Changing Times, Changing Tunes

The influences of Chicago-area rebel group Agents of Change come from myriad artists and styles throughout the history of real, socially conscious music. While speaking to them, one gets the distinct feeling that this is precisely what motivates their eclectic style. After all, the same forces that exploit and segregate people all over the world do the same to our music. Bringing sounds together can often be a subversive act.

And really, that seems to be a major reason for them to never say “no” to themselves creatively. That’s something that connects the stories they recount of Fela Kuti, Bob Marley, Rage Against the Machine, even themselves. These are all artists that haven’t been limited by preconceived notions of what a musician is, whether that notion comes from other artists, record labels, or the leaders of repressive regimes. If music is to play the urgent role it is meant to in a changing world, and in driving that change forward, then it needs to be able to say “yes” to itself free of these fetters.


Alexander Billet: When did the group come together?

Brian “Mr. Lantern,” vocals: Well, Agents of Change really started about January 2005, and it started more or less as a traditional hip-hop group–MC, turntables, all that. And that was with me, a DJ named DJ kZa, and then a rapper named Hoop Star. Then over the next couple years it evolved; I met Mike through Evil Empire, which Johnny plays bass in and Mike plays percussion. I was singing for them for some time. And then I met Adam through working at Whole Foods. So the band just started to gel over time and metamorphosize from a more traditional hip-hop project into a live band.

MC “Mike” Murda, drums: We were all going to College of DuPage. So we would go use their recording studio at night and then we just started sharing it with the public and people dug it. Then we started doing live shows.

AB: So was it a conscious decision to mix punk and hip-hop and all the other sounds you guys play with?

Brian: It was very conscious. I think we all come from a lot of different musical backgrounds, so just because it started with that kind of political hip-hop center-of-gravity, I think that’s how it originated. But at the same time we’ve always loved so many different kinds of music, including punk, funk, jazz, acoustic-styles, Latin, Afrobeat. All of it! You name it, you got it!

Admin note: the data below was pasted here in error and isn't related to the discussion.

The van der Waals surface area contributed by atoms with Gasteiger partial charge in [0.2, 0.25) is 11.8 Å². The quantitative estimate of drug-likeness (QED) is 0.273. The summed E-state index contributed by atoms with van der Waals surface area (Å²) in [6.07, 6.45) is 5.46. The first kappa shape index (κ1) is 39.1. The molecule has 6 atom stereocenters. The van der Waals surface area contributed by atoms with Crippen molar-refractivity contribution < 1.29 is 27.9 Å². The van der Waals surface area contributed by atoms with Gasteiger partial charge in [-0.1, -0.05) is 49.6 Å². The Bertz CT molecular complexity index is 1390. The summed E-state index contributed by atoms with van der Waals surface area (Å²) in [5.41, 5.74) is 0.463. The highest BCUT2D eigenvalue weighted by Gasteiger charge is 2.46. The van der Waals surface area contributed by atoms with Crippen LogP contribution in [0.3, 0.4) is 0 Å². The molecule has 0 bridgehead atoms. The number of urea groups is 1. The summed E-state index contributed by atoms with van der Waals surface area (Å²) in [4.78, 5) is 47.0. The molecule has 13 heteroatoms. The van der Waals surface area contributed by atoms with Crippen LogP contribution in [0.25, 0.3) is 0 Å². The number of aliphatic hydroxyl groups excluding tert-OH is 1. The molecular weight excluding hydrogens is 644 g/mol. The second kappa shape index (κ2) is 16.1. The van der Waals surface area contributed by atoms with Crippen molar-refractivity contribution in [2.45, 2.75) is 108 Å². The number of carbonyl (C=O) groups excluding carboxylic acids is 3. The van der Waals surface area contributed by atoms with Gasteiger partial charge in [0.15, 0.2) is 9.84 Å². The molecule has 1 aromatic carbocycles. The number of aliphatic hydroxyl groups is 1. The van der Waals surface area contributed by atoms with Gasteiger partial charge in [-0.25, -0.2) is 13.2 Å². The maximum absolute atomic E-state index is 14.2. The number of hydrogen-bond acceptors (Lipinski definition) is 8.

AB: So who where some of the biggest influences on all you guys?

Mike: The Roots. Definitely the Roots, man.

Brian: Rage Against the Machine…

Johnny “BMJ” Thunders, bass: Operation Ivy…

Adam “Jigga Jones,” guitar and keys: Fela Kuti.

Brian: You know, stuff with a message that’s still danceable and high-energy.

Johnny: Yeah, I played some of our new shit for someone and they just said “it sounds like Operation Ivy in 2010.”

Adam: That’s awesome!

Brian: Yeah except now we have to break up after our first album [laughter all around].

AB: You mentioned that you want it to be something with a message but danceable at the same time. There’s an image of political groups out there that it’s politics first and art second, so the music falls behind. Is that why you think it’s important for the music to actually be good?

Brian: Yeah, no one gives a shit if it’s not good music!

Adam: I feel like the message is also bigger than just what we’re saying and what notes we’re playing too. It’s how we’re going about it; what kind of shows we play and how we choose to spend our money on producing CDs. You know, we do our own screen-printing for our t-shirts and things like that. I mean, obviously if you have a song like “Life’s Short,” that’s a message. But at the same time, the overall message of the band is bigger than one song.

AB: Now you’ve also mentioned that your sound is still expanding too…

Johnny: Yeah, we’ve got a guy playing trumpet with us now, and some turntables and different types of percussion we’re reaching out to.

Brian: We’ve worked with saxophone players before. And like I said, we used to have a turntablist back in the day. So it’s an evolution but it’s also coming full circle in a way.

AB: That’s cool to hear you say that, because a lot of artists pick a “sound” and then don’t let themselves evolve.